“The Métis Nation of Ontario views environmental stewardship as one of its central objectives. The Métis Nation of Ontario Statement of Prime Purpose lays out the following aim: “To protect and preserve the land and waters within our homelands for future generations.” The Indigenous-Led Natural Climate Solutions Program is supporting the Métis Nation of Ontario in doing just that by providing support for the Sofgardé la Tèr Project. This project will allow the Métis Nation of Ontario to combat climate change through protecting carbon-rich landscapes and areas with high carbon sequestration potential from being developed. These protected lands will not only help to harness natural systems to combat climate change, but they will also support a landscape that can support many aspects of the Métis way of life. In rapidly urbanizing areas, such as the Greater Golden Horseshoe were the Sofgardé la Tèr Project is located, it is becoming increasingly difficult for Métis citizens to access land. Specifically, this project aims to support knowledge transfer—many Métis teachings are best done on the lands and waters, and this project will help to provide access.”

– Jesse Fieldwebster, Manager of Lands, Resources and Consultations, Métis Nation of Ontario

“Indigenous peoples, through their deep spiritual and cultural connection to the natural world, continue to be leaders in global conservation efforts. In Unama’ki, the Mi’kmaq are guided by principles such as Sespite’tmej (caring for our territory), Msit No’kmaq (all our relations and everything is connected), and Etuaptmumk (two-eyed seeing). Nature-based solutions are a way to fulfill our responsibility to care for gifts from the Creator. This funding will allow the Unama’ki Institute of Natural Resources to work with our Mi’kmaw communities, as well as Indigenous peoples from Canada and Australia, to develop ways to protect our lands and improve the well-being of our people guided by traditional Mi’kmaw values.”

– Lisa Young, Executive Director, Unama’ki Institute of Natural Resources

Quick facts

  • The Nature Smart Climate Solutions Fund is a $1.4 billion, 10-year fund to support projects that conserve, restore, and enhance wetlands, peatlands, grasslands, and forests to store and capture carbon.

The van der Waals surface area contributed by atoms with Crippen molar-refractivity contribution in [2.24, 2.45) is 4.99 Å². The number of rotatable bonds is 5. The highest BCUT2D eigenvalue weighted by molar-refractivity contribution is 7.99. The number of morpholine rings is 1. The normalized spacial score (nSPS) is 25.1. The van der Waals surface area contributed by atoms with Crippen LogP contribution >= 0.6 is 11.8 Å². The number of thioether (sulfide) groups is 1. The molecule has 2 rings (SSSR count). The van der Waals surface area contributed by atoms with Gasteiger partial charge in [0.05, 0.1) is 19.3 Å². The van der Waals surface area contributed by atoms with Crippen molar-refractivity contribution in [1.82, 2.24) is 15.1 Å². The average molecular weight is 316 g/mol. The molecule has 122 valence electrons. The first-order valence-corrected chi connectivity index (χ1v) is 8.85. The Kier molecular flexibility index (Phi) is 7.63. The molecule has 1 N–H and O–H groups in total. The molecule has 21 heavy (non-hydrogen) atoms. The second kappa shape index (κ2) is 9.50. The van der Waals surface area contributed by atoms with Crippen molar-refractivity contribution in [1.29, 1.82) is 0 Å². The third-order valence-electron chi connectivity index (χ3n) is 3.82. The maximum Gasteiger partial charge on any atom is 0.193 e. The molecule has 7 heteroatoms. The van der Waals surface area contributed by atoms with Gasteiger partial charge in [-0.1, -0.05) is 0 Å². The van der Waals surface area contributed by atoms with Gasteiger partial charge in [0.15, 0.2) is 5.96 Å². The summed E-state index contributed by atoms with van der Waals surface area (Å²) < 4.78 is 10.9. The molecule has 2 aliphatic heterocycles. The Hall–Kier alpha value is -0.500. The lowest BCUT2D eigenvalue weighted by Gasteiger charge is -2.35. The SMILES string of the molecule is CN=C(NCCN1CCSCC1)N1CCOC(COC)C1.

• Of this amount, up to $76.9 million is allocated to provide targeted support for Indigenous peoples through the Indigenous-Led Natural Climate Solutions funding stream.
  • Indigenous peoples have long taken care of the land we all share. United Nations data suggests that Indigenous lands make up only around 20 percent of the Earth’s territory, but contain as much as 80 percent of the world’s remaining biodiversity.
  • These types of Indigenous-led conservation initiatives integrate ecosystem health, community well-being, and economic sustainability, creating a more holistic and sustainable approach to conservation.
  • These initiatives will contribute to reducing Canada’s greenhouse gas emissions and support Canada’s path to meet its 2030 climate target and be well-positioned to meet its 2050 climate target.
  • Canada has committed to conserving 25 percent of land and water by 2025, and to work toward conserving 30 percent by 2030.

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Contacts

Kaitlin Power
Press Secretary
Office of the Minister of Environment and Climate Change
819-230-1557
Kaitlin.Power@ec.gc.ca

Media Relations
Environment and Climate Change Canada
819-938-3338 or 1-844-836-7799 (toll-free)
media@ec.gc.ca